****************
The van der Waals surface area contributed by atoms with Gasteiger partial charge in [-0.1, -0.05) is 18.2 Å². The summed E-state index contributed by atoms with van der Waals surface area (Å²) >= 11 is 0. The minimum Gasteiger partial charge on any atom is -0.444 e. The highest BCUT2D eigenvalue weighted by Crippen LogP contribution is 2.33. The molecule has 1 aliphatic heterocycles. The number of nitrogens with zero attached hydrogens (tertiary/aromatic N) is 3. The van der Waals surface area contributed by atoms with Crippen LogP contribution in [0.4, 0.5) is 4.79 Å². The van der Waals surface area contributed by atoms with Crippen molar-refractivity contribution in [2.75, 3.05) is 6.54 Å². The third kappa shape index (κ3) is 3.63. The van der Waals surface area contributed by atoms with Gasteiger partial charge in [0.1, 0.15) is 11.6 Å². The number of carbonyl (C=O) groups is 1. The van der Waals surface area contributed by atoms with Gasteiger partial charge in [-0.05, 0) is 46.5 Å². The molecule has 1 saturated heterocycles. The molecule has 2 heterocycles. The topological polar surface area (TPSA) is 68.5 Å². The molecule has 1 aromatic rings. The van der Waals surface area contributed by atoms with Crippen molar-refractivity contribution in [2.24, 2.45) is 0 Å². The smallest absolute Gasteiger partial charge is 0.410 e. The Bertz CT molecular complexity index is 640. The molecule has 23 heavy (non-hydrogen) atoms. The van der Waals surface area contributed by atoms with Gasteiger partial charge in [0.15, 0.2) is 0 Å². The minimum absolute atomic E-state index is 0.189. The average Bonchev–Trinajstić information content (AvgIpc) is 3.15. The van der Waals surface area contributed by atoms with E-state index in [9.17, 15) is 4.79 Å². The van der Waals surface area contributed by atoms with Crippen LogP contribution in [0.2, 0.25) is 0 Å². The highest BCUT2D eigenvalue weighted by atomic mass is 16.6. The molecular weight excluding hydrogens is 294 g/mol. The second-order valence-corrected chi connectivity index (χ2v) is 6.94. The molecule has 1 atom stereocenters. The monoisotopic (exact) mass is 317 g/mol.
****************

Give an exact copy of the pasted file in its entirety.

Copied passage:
The van der Waals surface area contributed by atoms with Gasteiger partial charge in [-0.1, -0.05) is 18.2 Å². The summed E-state index contributed by atoms with van der Waals surface area (Å²) >= 11 is 0. The minimum Gasteiger partial charge on any atom is -0.444 e. The highest BCUT2D eigenvalue weighted by Crippen LogP contribution is 2.33. The molecule has 1 aliphatic heterocycles. The number of nitrogens with zero attached hydrogens (tertiary/aromatic N) is 3. The van der Waals surface area contributed by atoms with Crippen LogP contribution in [0.4, 0.5) is 4.79 Å². The van der Waals surface area contributed by atoms with Crippen molar-refractivity contribution in [2.75, 3.05) is 6.54 Å². The third kappa shape index (κ3) is 3.63. The van der Waals surface area contributed by atoms with Gasteiger partial charge in [0.1, 0.15) is 11.6 Å². The number of carbonyl (C=O) groups is 1. The van der Waals surface area contributed by atoms with Gasteiger partial charge in [-0.05, 0) is 46.5 Å². The molecule has 1 saturated heterocycles. The molecule has 2 heterocycles. The topological polar surface area (TPSA) is 68.5 Å². The molecule has 1 aromatic rings. The van der Waals surface area contributed by atoms with Crippen molar-refractivity contribution in [2.24, 2.45) is 0 Å². The smallest absolute Gasteiger partial charge is 0.410 e. The Bertz CT molecular complexity index is 640. The molecule has 23 heavy (non-hydrogen) atoms. The van der Waals surface area contributed by atoms with Gasteiger partial charge in [0.15, 0.2) is 0 Å². The minimum absolute atomic E-state index is 0.189. The average Bonchev–Trinajstić information content (AvgIpc) is 3.15. The van der Waals surface area contributed by atoms with E-state index in [9.17, 15) is 4.79 Å². The van der Waals surface area contributed by atoms with Crippen LogP contribution in [0.2, 0.25) is 0 Å². The highest BCUT2D eigenvalue weighted by atomic mass is 16.6. The molecular weight excluding hydrogens is 294 g/mol. The second-order valence-corrected chi connectivity index (χ2v) is 6.94. The molecule has 1 atom stereocenters. The monoisotopic (exact) mass is 317 g/mol.